Landlords are looking for a way out amid the federal eviction moratorium. Unpaid rent is mounting, and anyone with a mortgage on their rental property fears foreclosure.
Federal and state authorities continue to impose moratoriums on evictions out of concern for the spread of the new delta variant. But what does this mean for landlords?
What Does the Extension Mean for Real Estate?
The moratorium temporarily stops you from evicting your non-paying tenants. This extension will last till October 3rd. These halts started at the beginning of the pandemic and now millions of people owe billions of dollars in back rent.
Landlords can file for COVID Emergency Rental Assistance, but the $47 billion (so far) owed in federal rental assistance has been slow to pay out.
The number one reason for becoming a landlord is to earn a passive income. Rent payments help cover the mortgage, taxes, maintenance, utilities, and repairs on your rental. But no money means impending debt and foreclosure. The majority of landlords, big and small, therefore are selling their properties.
What Are Your Options?
Hold onto Your Properties
If you own your properties and are financially stable enough to afford their upkeep without rent payments, by all means hold onto them. You are in a better situation than most landlords.
Hopefully, you are not paying a double mortgage on the rental and your primary residence. If you fail to make payments on either property, foreclosure is almost certain.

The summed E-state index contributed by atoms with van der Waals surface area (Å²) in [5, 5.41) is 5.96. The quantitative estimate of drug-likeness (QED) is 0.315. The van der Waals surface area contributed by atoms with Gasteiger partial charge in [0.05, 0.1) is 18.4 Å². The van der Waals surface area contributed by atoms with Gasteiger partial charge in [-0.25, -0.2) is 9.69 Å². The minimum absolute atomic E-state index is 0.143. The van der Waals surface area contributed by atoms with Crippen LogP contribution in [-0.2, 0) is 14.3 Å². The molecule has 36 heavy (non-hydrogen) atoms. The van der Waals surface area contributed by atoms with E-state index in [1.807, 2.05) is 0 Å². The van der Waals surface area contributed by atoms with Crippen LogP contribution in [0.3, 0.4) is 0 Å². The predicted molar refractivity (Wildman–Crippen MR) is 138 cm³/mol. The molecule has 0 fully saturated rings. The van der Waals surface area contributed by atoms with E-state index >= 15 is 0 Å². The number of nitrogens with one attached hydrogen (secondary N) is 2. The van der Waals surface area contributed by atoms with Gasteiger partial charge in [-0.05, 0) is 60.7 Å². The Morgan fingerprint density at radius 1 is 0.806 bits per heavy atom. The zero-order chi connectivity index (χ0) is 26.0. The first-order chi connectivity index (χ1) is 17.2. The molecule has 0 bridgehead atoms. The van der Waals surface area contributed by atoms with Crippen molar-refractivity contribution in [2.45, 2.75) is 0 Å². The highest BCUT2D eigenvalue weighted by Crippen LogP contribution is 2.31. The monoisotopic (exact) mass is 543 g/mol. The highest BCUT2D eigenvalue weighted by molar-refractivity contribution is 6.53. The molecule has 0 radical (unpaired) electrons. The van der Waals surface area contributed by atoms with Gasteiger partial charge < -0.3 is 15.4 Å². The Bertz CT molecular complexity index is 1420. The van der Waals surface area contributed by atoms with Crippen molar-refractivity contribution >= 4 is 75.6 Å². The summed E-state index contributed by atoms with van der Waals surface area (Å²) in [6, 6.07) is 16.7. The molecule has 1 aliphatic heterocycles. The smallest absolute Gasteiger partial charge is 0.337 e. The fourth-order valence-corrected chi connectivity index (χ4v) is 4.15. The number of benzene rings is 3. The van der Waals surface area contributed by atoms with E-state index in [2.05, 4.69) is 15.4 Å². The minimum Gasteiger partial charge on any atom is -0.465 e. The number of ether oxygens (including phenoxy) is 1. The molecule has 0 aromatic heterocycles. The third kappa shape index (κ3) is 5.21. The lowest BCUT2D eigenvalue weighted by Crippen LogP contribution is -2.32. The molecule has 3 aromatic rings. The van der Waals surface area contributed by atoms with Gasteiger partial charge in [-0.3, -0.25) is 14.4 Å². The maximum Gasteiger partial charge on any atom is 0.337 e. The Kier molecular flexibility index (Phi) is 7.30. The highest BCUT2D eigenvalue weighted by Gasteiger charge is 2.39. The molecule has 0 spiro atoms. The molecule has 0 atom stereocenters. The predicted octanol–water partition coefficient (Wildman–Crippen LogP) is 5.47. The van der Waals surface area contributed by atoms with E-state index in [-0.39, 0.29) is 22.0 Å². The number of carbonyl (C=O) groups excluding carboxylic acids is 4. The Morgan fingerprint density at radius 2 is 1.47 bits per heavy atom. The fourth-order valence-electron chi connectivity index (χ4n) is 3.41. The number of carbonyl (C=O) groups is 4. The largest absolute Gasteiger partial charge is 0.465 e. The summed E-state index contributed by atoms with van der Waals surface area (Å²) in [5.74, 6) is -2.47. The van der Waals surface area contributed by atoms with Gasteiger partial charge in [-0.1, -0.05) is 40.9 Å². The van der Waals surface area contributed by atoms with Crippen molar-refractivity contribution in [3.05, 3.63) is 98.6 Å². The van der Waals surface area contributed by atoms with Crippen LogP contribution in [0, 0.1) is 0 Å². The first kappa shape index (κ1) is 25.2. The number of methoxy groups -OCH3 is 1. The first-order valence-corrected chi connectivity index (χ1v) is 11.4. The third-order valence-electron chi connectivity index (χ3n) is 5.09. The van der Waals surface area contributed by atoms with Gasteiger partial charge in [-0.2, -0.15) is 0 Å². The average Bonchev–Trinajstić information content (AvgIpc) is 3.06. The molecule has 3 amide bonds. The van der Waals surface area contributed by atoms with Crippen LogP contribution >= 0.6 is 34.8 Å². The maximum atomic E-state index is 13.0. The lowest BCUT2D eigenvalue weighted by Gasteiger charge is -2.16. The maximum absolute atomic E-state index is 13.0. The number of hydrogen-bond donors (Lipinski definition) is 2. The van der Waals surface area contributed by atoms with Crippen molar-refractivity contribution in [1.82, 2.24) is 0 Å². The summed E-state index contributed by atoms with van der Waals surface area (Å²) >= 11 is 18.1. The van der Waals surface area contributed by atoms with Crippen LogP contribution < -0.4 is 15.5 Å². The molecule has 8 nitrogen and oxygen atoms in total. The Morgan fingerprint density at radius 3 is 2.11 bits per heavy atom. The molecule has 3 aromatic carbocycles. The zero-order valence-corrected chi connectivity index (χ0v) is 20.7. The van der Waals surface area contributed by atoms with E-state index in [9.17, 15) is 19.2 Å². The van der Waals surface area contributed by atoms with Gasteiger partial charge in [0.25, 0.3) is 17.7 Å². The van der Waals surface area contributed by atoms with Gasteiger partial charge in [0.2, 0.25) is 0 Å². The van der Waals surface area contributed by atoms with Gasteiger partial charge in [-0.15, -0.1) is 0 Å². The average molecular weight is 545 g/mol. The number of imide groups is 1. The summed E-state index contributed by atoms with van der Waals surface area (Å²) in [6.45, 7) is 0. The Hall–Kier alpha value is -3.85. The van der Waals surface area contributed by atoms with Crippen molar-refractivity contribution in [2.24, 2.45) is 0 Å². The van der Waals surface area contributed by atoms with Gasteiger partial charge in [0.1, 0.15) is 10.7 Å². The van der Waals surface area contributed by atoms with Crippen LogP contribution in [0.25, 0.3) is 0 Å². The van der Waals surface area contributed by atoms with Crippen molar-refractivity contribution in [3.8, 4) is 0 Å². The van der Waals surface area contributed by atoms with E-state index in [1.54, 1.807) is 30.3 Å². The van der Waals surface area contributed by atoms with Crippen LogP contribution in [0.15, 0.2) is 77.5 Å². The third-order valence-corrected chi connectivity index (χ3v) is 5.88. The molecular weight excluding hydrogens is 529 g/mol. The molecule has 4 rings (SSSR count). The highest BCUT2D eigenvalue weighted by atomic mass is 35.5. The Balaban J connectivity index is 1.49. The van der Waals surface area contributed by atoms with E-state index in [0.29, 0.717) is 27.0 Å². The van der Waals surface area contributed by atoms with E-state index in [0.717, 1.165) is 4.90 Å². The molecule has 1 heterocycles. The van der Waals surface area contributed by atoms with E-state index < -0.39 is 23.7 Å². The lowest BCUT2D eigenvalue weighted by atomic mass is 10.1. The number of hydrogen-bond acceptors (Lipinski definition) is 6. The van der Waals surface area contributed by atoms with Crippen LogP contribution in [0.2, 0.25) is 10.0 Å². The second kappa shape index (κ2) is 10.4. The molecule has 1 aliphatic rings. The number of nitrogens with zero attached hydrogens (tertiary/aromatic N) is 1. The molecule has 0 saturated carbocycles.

Know the Exceptions
The moratorium provides exceptions to evicting your tenants. These exceptions include:
- Criminal activity
- Property damage
- Health ordinance violations
- Threatening the health and safety of other residents (does not include COVID-19)
- Breaking of other lease provisions
You may want to check with a lawyer or court authority to confirm moratorium exceptions.
Sell Your Rental
Typically, if you were to sell a rental, you’d wait till the tenant lease is up or transfer the lease agreement to the new owner. However, if you own a rental with non-paying tenants, damages, or liens, no traditional buyer will be interested.
Your best option, then, is to sell to a real estate investor. Most investors pay cash for a rental “as-is,” be it damaged, vacant, or have bad tenants still living there. An agreement can often be struck between you and the investor to settle liens with the cash proceeds, or the investor will shoulder the responsibility of paying them.
Investors do not require mortgage approval, traditional sale warranties or inspections. They also pay all closing costs and associated sale fees. The best part is you pick the closing date, which can be in several months, 30 days or less.
You can enjoy a quick closing, offload your problem rental, and maybe start over with a new rental in a better location, once the moratorium is removed.